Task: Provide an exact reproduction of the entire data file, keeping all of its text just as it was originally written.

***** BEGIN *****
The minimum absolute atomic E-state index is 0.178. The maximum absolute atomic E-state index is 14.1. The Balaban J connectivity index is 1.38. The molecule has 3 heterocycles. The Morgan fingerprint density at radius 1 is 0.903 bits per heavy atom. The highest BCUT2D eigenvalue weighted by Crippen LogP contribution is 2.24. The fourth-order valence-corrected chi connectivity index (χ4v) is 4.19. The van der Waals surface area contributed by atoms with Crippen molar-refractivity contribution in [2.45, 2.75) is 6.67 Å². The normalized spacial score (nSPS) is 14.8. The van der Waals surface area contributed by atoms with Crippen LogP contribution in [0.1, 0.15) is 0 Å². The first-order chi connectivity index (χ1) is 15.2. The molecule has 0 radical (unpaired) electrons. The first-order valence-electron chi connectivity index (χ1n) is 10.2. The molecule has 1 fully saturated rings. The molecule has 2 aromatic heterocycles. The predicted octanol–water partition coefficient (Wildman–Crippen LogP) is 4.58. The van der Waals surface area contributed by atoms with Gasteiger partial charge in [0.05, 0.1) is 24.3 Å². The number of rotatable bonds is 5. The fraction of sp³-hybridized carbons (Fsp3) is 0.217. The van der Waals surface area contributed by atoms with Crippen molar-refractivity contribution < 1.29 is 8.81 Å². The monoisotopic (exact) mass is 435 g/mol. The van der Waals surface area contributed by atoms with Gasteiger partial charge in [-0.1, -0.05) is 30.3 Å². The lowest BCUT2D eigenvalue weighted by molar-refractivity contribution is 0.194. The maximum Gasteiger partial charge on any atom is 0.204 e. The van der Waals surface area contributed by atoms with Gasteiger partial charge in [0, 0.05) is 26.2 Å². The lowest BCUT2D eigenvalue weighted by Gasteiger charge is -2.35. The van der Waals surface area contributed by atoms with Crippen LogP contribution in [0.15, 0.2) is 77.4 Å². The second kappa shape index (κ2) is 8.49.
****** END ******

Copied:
The minimum absolute atomic E-state index is 0.178. The maximum absolute atomic E-state index is 14.1. The Balaban J connectivity index is 1.38. The molecule has 3 heterocycles. The Morgan fingerprint density at radius 1 is 0.903 bits per heavy atom. The highest BCUT2D eigenvalue weighted by Crippen LogP contribution is 2.24. The fourth-order valence-corrected chi connectivity index (χ4v) is 4.19. The van der Waals surface area contributed by atoms with Crippen molar-refractivity contribution in [2.45, 2.75) is 6.67 Å². The normalized spacial score (nSPS) is 14.8. The van der Waals surface area contributed by atoms with Crippen LogP contribution in [0.1, 0.15) is 0 Å². The first-order chi connectivity index (χ1) is 15.2. The molecule has 0 radical (unpaired) electrons. The first-order valence-electron chi connectivity index (χ1n) is 10.2. The molecule has 1 fully saturated rings. The molecule has 2 aromatic heterocycles. The predicted octanol–water partition coefficient (Wildman–Crippen LogP) is 4.58. The van der Waals surface area contributed by atoms with Gasteiger partial charge in [0.05, 0.1) is 24.3 Å². The number of rotatable bonds is 5. The fraction of sp³-hybridized carbons (Fsp3) is 0.217. The van der Waals surface area contributed by atoms with Crippen molar-refractivity contribution < 1.29 is 8.81 Å². The monoisotopic (exact) mass is 435 g/mol. The van der Waals surface area contributed by atoms with Gasteiger partial charge in [-0.1, -0.05) is 30.3 Å². The lowest BCUT2D eigenvalue weighted by molar-refractivity contribution is 0.194. The maximum Gasteiger partial charge on any atom is 0.204 e. The van der Waals surface area contributed by atoms with Gasteiger partial charge in [0, 0.05) is 26.2 Å². The lowest BCUT2D eigenvalue weighted by Gasteiger charge is -2.35. The van der Waals surface area contributed by atoms with Crippen LogP contribution in [0.15, 0.2) is 77.4 Å². The second kappa shape index (κ2) is 8.49.